Seniors and Dehydration
One hot summer afternoon a few years ago, I attended a Little League baseball game where my son was playing.
A few innings into the game, the umpire made a questionable call, and fans of both teams shouted their complaints, “What kind of call was that?”
Suddenly, that umpire stumbled against the fence and passed unconscious on the field. The crowd fell silent for a moment, then people rushed to his aid.
Fortunately, the fire station was nearby, and paramedics rushed to help him.
At-Risk in Summer
Everyone needs to be aware of getting too hot and becoming ill on hot days. In particular, the elderly and sick can be vulnerable on stifling hot days.
In the summer, most people want to be outdoors for baseball games, picnics, gardening, travel, and other outdoor activities. It’s also time to look for dehydration symptoms and heat-caused illnesses, like heat exhaustion and heat stroke.
Dehydration can sneak up on you. Feeling tired, sweaty, and drained after being out in the heat is natural. Sweating after exercise is just natural. These are natural. Your thirst tells you to drink some fluid because your body needs it.
Take time to drink an 8 oz. glass of water after exercising or being out in the heat. Drink fluids at each meal.
Men should drink 13 cups of water each day. According to the Institute of Medicine quoted on the Mayo Clinic website, women should drink 9 cups of water each day.
That water can come from various foods and beverages besides water. Juicy fruits and vegetables, like tomatoes, watermelon, or cantaloupe, have lots of fluid. Milk and juice can take the place of water.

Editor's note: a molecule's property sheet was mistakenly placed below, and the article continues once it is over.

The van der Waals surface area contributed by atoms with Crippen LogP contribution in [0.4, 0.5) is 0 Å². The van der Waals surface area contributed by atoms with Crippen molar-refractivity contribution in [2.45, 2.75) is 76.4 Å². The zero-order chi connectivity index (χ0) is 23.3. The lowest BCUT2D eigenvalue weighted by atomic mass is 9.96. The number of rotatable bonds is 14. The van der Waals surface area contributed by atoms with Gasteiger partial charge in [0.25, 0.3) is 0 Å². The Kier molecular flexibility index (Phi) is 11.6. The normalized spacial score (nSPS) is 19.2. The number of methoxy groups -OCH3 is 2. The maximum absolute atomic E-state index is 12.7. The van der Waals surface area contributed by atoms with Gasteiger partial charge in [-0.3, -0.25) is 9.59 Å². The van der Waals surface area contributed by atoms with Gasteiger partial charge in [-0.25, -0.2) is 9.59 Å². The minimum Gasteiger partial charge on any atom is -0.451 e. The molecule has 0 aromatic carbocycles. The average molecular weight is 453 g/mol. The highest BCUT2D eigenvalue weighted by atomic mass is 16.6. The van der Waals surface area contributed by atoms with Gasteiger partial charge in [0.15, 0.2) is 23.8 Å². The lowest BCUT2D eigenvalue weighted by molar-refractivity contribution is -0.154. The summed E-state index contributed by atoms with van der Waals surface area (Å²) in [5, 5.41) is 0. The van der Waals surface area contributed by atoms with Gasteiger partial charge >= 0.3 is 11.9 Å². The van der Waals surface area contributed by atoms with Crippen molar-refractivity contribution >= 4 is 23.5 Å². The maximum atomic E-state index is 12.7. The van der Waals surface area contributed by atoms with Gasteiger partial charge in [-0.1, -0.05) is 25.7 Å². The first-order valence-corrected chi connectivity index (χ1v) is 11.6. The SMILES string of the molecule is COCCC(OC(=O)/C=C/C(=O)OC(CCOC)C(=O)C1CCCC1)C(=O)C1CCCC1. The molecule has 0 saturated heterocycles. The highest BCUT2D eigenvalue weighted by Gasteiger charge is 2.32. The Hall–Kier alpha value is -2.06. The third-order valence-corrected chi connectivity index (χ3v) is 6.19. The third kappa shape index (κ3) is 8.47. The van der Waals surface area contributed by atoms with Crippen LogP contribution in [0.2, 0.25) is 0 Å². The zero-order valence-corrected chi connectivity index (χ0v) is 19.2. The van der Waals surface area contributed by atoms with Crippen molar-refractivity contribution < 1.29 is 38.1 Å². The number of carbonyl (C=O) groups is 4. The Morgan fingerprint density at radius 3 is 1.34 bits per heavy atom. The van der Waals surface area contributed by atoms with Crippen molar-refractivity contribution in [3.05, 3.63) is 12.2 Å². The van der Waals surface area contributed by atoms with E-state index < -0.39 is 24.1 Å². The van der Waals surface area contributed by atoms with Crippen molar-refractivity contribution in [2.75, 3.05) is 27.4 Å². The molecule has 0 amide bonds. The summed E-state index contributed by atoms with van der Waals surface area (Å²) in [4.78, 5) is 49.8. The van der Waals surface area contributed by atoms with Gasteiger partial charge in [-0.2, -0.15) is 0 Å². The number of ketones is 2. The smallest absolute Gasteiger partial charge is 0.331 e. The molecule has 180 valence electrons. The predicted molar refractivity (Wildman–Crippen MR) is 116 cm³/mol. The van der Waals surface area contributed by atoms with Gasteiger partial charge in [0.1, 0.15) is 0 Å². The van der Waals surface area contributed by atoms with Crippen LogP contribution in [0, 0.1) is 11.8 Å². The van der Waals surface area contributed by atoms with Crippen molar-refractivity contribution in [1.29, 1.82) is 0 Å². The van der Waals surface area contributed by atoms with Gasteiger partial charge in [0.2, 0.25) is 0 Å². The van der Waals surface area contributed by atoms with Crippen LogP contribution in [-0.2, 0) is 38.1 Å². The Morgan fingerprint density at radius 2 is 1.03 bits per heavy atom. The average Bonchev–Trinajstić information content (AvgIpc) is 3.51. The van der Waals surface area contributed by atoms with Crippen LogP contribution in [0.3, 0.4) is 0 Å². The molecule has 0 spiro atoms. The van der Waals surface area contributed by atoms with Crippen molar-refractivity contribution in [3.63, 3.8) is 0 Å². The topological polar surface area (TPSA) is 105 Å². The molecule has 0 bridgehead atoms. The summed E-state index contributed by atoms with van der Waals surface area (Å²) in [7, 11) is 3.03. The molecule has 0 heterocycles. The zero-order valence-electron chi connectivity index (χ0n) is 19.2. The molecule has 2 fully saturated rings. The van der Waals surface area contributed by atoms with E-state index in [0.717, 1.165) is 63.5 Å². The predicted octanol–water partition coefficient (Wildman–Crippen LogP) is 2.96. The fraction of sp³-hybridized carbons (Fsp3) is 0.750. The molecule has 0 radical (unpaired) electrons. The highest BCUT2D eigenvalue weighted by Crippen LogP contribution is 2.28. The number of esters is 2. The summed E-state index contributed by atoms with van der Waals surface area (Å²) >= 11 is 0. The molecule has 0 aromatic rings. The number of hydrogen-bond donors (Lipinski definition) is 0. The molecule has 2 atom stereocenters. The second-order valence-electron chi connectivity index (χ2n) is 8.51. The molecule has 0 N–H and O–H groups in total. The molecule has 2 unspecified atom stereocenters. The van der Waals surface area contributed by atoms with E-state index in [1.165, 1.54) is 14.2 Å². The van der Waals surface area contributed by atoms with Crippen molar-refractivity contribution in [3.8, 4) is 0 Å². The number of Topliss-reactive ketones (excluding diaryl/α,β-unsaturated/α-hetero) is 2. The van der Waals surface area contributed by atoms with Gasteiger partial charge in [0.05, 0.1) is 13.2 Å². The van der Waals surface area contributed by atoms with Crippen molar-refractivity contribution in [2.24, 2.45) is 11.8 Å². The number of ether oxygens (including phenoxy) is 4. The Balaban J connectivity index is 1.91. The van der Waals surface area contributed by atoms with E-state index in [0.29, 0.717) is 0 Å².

Coffee, tea, and cold drinks which contain caffeine should be limited when you are out in the heat. Alcoholic beverages should also be limited.
Both caffeine and alcohol have a diuretic effect, which can cause your body to lose fluids by urinating more.
The Pinch Test
Today, check yourself and your elderly loved ones for a common indicator of Dehydration using a tip I found on the website WebMD. Gently pinch the skin on the forearm.
If the skin holds that pinched position rather than returning to its normal shape, you must drink some water.
Medications and Dehydration
In addition, some medications can cause Dehydration to happen easily. Be aware of the side effects of medications your loved ones take, and take precautions.
For example, the Little League umpire I mentioned had ignored a warning on his medication bottle to stay out of the sun. Fortunately, he was all right after medical treatment.
If your medication warns about being out in the sun or heat, do take it seriously and limit your time and activities outdoors in the summer.
Symptoms of Dehydration can worsen and cause more serious problems if you don’t address them. Dizziness, headache, darkened urine, confusion, and weakness are serious symptoms and indicate that emergency medical services should be contacted immediately.
Low blood pressure and a rapid pulse indicate that intravenous fluids may be needed. If untreated, dehydration can lead to shock, heat exhaustion, or heat stroke, according to WebMD.
So, before you leave for that baseball game or picnic this summer, dress in light, loose clothing, put on a hat, bring water bottles and personal fans, and pack some ice chips or a Popsicle in your cooler.
Find an air-conditioned spot for a break every few hours. Learn the symptoms of Dehydration and heat-caused illnesses, and be prepared to protect yourself.
Drink that water; it’s good for you!